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Gao shan cha : high mountain tea

1 January 2010

at 20:55 by Seb

Shan Lin XiShan Lin Xi et ses jardins escarpés

Tea bushes that grow at over 1000 meters in Taiwan are named gao shan cha, meaning “high mountain tea.”
Note that, besides Sri Lanka, Taiwan is the only country to differentiate between high and low altitude teas. As with Darjeeling in India, these teas, cultivated in high-altitude conditions have exceptionally complex taste profiles. The climatic conditions in high mountain regions are generally cooler which reduces the growth rate of tea plants and increases the concentration of aromatic oils in the leaves.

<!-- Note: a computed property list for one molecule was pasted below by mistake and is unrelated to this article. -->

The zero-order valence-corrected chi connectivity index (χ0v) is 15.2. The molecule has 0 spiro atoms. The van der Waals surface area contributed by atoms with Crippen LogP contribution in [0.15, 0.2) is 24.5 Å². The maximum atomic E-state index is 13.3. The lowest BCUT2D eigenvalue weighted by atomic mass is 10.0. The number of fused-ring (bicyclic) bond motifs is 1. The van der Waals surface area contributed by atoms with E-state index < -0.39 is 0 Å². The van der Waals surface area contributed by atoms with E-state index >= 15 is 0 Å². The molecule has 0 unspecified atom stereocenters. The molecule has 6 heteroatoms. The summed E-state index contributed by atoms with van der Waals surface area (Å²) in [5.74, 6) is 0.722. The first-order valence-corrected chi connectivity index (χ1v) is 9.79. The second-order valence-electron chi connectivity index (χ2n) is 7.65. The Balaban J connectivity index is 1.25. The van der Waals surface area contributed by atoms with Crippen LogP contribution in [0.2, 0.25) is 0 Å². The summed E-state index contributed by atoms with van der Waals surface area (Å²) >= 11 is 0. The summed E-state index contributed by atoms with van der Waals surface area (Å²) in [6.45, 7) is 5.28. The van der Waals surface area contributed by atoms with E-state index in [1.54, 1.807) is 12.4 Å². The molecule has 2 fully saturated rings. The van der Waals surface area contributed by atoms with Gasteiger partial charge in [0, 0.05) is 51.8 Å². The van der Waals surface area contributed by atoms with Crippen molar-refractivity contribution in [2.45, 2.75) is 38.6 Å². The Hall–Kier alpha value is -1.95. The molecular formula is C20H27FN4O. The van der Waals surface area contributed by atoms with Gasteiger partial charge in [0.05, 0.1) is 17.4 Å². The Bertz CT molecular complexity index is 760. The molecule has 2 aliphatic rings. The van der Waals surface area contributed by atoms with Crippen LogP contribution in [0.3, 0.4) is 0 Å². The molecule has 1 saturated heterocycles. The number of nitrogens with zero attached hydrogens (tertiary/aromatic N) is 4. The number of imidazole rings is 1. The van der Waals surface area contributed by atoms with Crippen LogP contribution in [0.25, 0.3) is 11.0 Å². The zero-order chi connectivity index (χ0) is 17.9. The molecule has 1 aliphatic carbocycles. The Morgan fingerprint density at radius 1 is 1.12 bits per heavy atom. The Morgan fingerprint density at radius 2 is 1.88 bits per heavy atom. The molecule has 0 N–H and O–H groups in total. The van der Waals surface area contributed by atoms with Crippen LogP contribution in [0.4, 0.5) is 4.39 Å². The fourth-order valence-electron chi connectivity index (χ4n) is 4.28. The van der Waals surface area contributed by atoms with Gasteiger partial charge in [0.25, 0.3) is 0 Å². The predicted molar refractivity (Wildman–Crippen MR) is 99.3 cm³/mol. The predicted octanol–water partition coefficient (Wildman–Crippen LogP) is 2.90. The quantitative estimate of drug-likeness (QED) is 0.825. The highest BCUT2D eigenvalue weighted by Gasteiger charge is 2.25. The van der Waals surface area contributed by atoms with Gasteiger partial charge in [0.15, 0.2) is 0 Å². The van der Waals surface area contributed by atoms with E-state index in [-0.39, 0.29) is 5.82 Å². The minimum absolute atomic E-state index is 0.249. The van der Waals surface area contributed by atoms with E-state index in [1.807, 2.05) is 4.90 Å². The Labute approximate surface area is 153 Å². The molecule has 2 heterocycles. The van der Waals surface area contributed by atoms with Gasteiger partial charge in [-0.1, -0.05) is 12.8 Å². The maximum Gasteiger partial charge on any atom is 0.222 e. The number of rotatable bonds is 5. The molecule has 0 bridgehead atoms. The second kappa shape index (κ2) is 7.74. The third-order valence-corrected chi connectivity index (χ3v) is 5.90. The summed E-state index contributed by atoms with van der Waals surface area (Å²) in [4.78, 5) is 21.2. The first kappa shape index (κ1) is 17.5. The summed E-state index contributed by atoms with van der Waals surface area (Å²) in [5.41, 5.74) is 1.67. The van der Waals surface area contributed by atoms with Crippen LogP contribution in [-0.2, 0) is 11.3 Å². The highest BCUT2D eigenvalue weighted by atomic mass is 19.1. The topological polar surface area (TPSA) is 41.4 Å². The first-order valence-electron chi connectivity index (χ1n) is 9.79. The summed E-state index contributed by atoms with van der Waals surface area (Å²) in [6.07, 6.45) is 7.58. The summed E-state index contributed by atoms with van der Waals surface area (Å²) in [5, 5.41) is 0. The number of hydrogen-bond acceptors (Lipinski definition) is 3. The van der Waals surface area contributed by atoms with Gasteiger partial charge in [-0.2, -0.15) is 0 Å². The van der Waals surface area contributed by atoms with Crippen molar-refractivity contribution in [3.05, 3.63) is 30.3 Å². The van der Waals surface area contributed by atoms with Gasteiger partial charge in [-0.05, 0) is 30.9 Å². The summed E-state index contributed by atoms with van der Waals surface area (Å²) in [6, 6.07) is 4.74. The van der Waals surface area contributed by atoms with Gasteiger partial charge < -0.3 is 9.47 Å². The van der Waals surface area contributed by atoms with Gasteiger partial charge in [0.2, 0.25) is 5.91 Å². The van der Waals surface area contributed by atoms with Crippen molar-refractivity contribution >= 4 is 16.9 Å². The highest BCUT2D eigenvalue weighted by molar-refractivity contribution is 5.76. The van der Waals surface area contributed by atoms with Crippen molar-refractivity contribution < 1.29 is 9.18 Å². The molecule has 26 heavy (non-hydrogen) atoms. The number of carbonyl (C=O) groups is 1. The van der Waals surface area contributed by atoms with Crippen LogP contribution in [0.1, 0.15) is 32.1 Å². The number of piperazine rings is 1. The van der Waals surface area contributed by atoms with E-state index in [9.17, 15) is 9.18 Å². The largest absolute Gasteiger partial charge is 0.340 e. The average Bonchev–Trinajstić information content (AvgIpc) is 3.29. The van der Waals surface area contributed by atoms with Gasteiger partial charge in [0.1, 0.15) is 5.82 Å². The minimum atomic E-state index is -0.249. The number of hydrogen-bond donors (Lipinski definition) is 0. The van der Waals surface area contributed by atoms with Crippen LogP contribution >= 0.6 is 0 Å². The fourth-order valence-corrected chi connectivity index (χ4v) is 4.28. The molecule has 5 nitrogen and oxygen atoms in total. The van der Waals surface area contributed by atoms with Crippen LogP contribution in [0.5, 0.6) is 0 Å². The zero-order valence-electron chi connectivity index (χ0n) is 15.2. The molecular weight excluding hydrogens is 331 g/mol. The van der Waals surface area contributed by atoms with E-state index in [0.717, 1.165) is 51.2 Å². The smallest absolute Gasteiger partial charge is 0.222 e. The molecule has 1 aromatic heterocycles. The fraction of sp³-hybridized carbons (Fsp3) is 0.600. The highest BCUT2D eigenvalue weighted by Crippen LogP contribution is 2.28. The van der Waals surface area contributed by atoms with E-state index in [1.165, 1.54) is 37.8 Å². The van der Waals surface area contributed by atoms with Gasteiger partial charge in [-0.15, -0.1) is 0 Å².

Moreover, with the cool breeze and thick fog that dims the sunshine both morning and evening (reducing the sunlight to a few hours per day) the plant produces very dark green shoots that contain more amino acids and nitrogen compounds. Dampened by fog, the leaves are more tender thus retaining their flexibility unlike leaves from lower altitudes. This tenderness is a favorable quality for the manufacturing techniques that follow.

A few of the most famous styles of gao shan cha are:

Ali Shan, Li Shan, Da Yu Lin, Shan Lin Xi

Extrait tiré du livre “Thé: Histoire, terroirs, saveurs”

 
 

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